The soil stor­age sponge also has a lim­ited capac­ity and can become sat­u­rated quickly.

Please refer to our recent post on the Flash Flood Watch issued for the Ashokan Water­shed for infor­ma­tion on how to pre­pare for a flood.

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What is a Stream Feature Inventory (SFI)?

Posted on: July 7th, 2020 by Tim Koch

Hold on tight for a bit of reverse engineering:

The Ashokan Water­shed Stream Man­age­ment Pro­gram (AWSMP) is a col­lab­o­ra­tion between Cor­nell Coop­er­a­tive Exten­sion of Ulster County, the Ulster County Soil & Water Con­ser­va­tion Dis­trict, and the New York City Depart­ment of Envi­ron­men­tal Protection.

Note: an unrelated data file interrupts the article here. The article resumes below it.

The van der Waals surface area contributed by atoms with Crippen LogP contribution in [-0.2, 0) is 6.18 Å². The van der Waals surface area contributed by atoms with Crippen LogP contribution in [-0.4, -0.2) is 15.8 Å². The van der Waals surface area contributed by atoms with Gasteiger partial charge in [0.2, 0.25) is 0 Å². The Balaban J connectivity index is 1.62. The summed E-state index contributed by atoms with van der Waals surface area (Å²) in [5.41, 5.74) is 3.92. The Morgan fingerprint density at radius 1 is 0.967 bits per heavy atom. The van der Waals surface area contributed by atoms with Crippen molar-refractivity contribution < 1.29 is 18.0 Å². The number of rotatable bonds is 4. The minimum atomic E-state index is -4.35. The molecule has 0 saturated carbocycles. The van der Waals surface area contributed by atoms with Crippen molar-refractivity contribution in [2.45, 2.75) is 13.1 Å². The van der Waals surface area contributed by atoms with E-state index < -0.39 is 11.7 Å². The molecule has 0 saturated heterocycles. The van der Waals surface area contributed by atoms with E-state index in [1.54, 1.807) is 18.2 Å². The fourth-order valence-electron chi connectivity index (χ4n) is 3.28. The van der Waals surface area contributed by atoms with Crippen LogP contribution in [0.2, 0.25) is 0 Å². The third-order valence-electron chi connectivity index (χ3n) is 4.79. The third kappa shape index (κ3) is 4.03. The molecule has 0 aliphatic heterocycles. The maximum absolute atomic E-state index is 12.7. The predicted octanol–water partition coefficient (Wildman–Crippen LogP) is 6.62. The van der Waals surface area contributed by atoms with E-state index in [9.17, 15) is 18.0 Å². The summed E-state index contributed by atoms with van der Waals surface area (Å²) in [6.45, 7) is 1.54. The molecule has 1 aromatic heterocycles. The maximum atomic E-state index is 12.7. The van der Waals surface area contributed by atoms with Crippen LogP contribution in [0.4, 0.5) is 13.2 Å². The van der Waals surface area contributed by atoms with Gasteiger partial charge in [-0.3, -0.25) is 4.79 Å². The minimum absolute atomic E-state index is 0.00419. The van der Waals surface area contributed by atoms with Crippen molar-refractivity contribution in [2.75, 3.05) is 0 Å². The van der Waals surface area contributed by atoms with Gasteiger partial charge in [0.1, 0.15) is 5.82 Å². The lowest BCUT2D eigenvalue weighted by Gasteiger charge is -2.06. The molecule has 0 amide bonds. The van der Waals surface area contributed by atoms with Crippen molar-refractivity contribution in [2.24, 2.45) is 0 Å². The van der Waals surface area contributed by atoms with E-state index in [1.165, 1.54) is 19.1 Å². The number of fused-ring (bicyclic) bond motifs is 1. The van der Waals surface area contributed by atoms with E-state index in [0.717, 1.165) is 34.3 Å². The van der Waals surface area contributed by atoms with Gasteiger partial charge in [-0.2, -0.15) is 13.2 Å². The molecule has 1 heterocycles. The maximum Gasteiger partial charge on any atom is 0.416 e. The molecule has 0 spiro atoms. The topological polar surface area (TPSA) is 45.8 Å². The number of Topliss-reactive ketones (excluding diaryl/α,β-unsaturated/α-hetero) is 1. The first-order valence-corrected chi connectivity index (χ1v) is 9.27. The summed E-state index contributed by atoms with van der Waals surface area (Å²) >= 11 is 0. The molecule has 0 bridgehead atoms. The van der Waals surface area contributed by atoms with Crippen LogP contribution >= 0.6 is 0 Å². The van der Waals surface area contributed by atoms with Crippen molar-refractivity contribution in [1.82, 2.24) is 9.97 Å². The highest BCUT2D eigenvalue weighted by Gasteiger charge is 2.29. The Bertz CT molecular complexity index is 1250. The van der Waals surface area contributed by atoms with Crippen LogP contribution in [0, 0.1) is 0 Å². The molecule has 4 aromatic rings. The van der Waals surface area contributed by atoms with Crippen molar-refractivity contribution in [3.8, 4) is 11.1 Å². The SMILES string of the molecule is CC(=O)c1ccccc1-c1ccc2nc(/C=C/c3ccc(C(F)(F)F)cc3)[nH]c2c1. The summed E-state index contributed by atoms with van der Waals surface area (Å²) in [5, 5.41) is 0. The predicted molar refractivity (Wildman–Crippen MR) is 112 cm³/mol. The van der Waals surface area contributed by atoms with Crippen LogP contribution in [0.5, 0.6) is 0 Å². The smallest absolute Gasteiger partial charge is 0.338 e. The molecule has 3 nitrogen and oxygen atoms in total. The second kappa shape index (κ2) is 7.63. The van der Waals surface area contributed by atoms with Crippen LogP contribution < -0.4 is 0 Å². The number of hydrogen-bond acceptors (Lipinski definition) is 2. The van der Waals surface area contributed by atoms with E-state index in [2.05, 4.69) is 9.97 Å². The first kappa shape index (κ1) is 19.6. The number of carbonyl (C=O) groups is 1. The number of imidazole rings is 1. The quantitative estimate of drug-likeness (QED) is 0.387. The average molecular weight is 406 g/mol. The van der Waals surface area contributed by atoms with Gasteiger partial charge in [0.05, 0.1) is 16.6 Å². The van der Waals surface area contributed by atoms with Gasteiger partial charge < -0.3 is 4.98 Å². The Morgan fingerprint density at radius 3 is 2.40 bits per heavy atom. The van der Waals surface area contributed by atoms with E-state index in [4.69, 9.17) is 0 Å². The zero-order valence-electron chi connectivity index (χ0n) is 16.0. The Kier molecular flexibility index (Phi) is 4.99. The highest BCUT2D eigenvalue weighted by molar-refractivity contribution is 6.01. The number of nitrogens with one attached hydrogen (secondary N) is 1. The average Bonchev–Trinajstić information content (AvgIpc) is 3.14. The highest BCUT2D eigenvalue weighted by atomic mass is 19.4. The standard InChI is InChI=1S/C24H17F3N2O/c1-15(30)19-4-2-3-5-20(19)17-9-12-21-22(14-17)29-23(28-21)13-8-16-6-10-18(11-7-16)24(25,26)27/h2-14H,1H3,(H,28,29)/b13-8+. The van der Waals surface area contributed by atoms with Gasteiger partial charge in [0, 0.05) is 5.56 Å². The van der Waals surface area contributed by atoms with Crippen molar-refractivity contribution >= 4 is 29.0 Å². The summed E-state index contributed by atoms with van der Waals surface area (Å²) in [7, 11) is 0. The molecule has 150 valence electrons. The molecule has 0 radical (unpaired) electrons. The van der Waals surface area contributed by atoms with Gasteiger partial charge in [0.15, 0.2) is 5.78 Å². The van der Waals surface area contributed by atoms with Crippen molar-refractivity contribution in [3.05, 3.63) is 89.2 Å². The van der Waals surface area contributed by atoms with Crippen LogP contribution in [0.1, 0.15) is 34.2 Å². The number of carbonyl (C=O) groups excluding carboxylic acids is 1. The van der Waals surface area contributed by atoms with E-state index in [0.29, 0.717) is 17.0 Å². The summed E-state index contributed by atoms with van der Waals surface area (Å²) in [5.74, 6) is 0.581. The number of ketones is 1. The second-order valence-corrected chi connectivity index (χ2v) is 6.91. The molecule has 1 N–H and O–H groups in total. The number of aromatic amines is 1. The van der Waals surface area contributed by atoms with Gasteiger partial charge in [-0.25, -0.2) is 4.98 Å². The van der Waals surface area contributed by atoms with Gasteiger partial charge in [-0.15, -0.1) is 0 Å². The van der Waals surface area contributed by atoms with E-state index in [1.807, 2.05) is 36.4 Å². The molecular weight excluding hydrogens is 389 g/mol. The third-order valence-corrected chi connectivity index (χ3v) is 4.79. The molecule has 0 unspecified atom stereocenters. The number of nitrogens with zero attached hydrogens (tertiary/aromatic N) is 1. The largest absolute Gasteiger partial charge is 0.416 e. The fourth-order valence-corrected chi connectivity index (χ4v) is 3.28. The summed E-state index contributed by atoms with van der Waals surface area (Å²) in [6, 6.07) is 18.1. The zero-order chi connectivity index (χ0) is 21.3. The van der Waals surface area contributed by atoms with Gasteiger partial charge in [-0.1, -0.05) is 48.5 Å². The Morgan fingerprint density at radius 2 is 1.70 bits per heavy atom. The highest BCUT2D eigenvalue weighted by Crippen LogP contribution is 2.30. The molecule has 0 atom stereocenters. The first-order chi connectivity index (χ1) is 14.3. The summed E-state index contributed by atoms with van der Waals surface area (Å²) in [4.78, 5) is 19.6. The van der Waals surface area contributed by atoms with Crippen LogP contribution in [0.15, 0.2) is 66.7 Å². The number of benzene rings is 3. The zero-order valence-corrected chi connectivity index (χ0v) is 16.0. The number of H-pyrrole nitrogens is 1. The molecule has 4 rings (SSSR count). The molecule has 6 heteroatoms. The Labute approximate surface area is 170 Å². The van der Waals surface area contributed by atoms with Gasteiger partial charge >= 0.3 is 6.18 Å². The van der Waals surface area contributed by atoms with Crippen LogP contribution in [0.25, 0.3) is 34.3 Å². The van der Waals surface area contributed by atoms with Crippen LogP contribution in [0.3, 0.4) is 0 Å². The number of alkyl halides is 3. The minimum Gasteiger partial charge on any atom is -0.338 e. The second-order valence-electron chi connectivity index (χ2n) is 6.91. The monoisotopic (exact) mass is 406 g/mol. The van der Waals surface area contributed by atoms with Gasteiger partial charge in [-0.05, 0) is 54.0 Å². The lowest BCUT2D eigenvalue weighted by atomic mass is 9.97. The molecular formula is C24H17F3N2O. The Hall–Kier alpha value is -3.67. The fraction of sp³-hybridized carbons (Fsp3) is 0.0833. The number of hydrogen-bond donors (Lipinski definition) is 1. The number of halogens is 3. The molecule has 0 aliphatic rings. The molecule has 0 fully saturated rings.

All of the AWSMP’s stream man­age­ment activ­i­ties are under­taken in coor­di­na­tion with a local Stake­holder Coun­cil. The Stake­holder Coun­cil uses rec­om­men­da­tions from Stream Man­age­ment Plans to guide their deci­sion mak­ing. Man­age­ment plans con­tain a com­pre­hen­sive review of stream char­ac­ter­is­tics, data, maps, and rec­om­mended man­age­ment strategies.

The large amount of data and obser­va­tions required to write a man­age­ment plan for a stream come from a Stream Fea­ture Inven­tory (SFI). This is where the rub­ber meets the road, or, where the wad­ing boots meet the stream bed.

Dur­ing a SFI, AWSMP staff from the Ulster County Soil & Water Con­ser­va­tion Dis­trict walk a stream from top to bot­tom, col­lect­ing data on erod­ing stream banks, log­jams, and infra­struc­ture. These data are then ana­lyzed and ulti­mately used to write a stream man­age­ment plan.